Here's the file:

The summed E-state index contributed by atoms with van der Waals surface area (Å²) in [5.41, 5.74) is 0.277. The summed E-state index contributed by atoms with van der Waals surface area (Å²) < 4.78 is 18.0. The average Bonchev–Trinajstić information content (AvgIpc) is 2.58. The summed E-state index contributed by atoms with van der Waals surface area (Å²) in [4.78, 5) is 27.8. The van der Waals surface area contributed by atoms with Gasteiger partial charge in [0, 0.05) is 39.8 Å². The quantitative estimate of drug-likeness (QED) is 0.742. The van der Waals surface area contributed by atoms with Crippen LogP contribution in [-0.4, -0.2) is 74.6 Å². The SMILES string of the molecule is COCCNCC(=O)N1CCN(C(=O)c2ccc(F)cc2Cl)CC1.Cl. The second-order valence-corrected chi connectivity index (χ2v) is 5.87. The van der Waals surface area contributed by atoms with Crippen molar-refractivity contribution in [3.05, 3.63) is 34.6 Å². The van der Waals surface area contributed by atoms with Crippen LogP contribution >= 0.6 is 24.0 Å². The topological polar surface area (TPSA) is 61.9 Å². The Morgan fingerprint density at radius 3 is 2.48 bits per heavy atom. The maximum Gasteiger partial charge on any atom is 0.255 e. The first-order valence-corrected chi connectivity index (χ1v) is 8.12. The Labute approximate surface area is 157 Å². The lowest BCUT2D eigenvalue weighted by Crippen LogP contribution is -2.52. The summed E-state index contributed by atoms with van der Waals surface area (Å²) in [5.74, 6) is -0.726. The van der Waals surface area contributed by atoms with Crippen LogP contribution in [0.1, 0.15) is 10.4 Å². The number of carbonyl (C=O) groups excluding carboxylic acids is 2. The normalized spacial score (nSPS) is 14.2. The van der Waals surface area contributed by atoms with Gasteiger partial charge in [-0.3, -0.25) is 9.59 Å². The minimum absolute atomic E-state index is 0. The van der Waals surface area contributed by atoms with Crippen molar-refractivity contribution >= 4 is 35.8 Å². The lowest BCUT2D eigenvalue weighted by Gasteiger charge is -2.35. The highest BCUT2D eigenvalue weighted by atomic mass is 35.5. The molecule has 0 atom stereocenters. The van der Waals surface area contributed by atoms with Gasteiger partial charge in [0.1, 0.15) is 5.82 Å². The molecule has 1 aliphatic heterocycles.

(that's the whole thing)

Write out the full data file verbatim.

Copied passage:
The summed E-state index contributed by atoms with van der Waals surface area (Å²) in [5.41, 5.74) is 0.277. The summed E-state index contributed by atoms with van der Waals surface area (Å²) < 4.78 is 18.0. The average Bonchev–Trinajstić information content (AvgIpc) is 2.58. The summed E-state index contributed by atoms with van der Waals surface area (Å²) in [4.78, 5) is 27.8. The van der Waals surface area contributed by atoms with Gasteiger partial charge in [0, 0.05) is 39.8 Å². The quantitative estimate of drug-likeness (QED) is 0.742. The van der Waals surface area contributed by atoms with Crippen LogP contribution in [-0.4, -0.2) is 74.6 Å². The SMILES string of the molecule is COCCNCC(=O)N1CCN(C(=O)c2ccc(F)cc2Cl)CC1.Cl. The second-order valence-corrected chi connectivity index (χ2v) is 5.87. The van der Waals surface area contributed by atoms with Crippen molar-refractivity contribution in [3.05, 3.63) is 34.6 Å². The van der Waals surface area contributed by atoms with Crippen LogP contribution >= 0.6 is 24.0 Å². The topological polar surface area (TPSA) is 61.9 Å². The Morgan fingerprint density at radius 3 is 2.48 bits per heavy atom. The maximum Gasteiger partial charge on any atom is 0.255 e. The first-order valence-corrected chi connectivity index (χ1v) is 8.12. The Labute approximate surface area is 157 Å². The lowest BCUT2D eigenvalue weighted by Crippen LogP contribution is -2.52. The summed E-state index contributed by atoms with van der Waals surface area (Å²) in [5.74, 6) is -0.726. The van der Waals surface area contributed by atoms with Crippen LogP contribution in [0.1, 0.15) is 10.4 Å². The number of carbonyl (C=O) groups excluding carboxylic acids is 2. The normalized spacial score (nSPS) is 14.2. The van der Waals surface area contributed by atoms with Gasteiger partial charge in [-0.3, -0.25) is 9.59 Å². The minimum absolute atomic E-state index is 0. The van der Waals surface area contributed by atoms with Crippen molar-refractivity contribution >= 4 is 35.8 Å². The lowest BCUT2D eigenvalue weighted by Gasteiger charge is -2.35. The highest BCUT2D eigenvalue weighted by atomic mass is 35.5. The molecule has 0 atom stereocenters. The van der Waals surface area contributed by atoms with Gasteiger partial charge in [0.1, 0.15) is 5.82 Å². The molecule has 1 aliphatic heterocycles.